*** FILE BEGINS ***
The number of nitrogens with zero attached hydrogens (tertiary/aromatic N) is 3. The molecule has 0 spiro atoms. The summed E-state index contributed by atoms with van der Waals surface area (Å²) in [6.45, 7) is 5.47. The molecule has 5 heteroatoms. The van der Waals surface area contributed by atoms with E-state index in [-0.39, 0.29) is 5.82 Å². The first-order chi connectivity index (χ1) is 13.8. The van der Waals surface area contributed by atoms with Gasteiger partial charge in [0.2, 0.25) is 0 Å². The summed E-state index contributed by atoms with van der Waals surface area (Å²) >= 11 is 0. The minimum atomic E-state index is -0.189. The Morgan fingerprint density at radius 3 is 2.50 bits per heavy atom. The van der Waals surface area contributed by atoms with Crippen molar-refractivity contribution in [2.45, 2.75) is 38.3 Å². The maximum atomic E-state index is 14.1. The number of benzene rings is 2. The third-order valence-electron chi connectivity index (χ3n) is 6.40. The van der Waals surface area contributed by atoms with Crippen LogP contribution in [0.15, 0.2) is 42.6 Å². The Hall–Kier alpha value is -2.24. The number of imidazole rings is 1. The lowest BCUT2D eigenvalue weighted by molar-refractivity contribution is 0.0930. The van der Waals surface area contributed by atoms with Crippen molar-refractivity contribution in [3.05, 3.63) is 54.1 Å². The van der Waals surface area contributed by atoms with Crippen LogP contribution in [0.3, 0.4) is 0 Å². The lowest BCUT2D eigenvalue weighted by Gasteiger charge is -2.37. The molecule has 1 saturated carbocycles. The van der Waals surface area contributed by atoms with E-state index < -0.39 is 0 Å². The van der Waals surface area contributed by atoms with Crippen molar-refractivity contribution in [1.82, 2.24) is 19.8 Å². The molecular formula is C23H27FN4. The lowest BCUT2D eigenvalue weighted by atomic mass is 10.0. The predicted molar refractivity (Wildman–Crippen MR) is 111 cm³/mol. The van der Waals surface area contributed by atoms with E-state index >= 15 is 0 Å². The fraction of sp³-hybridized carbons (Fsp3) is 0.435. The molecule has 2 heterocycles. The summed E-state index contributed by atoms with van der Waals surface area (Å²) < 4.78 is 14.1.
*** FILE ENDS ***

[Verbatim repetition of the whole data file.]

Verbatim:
The number of nitrogens with zero attached hydrogens (tertiary/aromatic N) is 3. The molecule has 0 spiro atoms. The summed E-state index contributed by atoms with van der Waals surface area (Å²) in [6.45, 7) is 5.47. The molecule has 5 heteroatoms. The van der Waals surface area contributed by atoms with E-state index in [-0.39, 0.29) is 5.82 Å². The first-order chi connectivity index (χ1) is 13.8. The van der Waals surface area contributed by atoms with Gasteiger partial charge in [0.2, 0.25) is 0 Å². The summed E-state index contributed by atoms with van der Waals surface area (Å²) >= 11 is 0. The minimum atomic E-state index is -0.189. The Morgan fingerprint density at radius 3 is 2.50 bits per heavy atom. The van der Waals surface area contributed by atoms with Crippen molar-refractivity contribution in [2.45, 2.75) is 38.3 Å². The maximum atomic E-state index is 14.1. The number of benzene rings is 2. The third-order valence-electron chi connectivity index (χ3n) is 6.40. The van der Waals surface area contributed by atoms with Crippen LogP contribution in [0.15, 0.2) is 42.6 Å². The Hall–Kier alpha value is -2.24. The number of imidazole rings is 1. The lowest BCUT2D eigenvalue weighted by molar-refractivity contribution is 0.0930. The van der Waals surface area contributed by atoms with Crippen molar-refractivity contribution in [3.05, 3.63) is 54.1 Å². The van der Waals surface area contributed by atoms with Crippen LogP contribution in [0.3, 0.4) is 0 Å². The lowest BCUT2D eigenvalue weighted by Gasteiger charge is -2.37. The molecule has 1 saturated carbocycles. The van der Waals surface area contributed by atoms with E-state index < -0.39 is 0 Å². The van der Waals surface area contributed by atoms with Crippen molar-refractivity contribution in [1.82, 2.24) is 19.8 Å². The molecular formula is C23H27FN4. The lowest BCUT2D eigenvalue weighted by atomic mass is 10.0. The predicted molar refractivity (Wildman–Crippen MR) is 111 cm³/mol. The van der Waals surface area contributed by atoms with E-state index >= 15 is 0 Å². The fraction of sp³-hybridized carbons (Fsp3) is 0.435. The molecule has 2 heterocycles. The summed E-state index contributed by atoms with van der Waals surface area (Å²) < 4.78 is 14.1.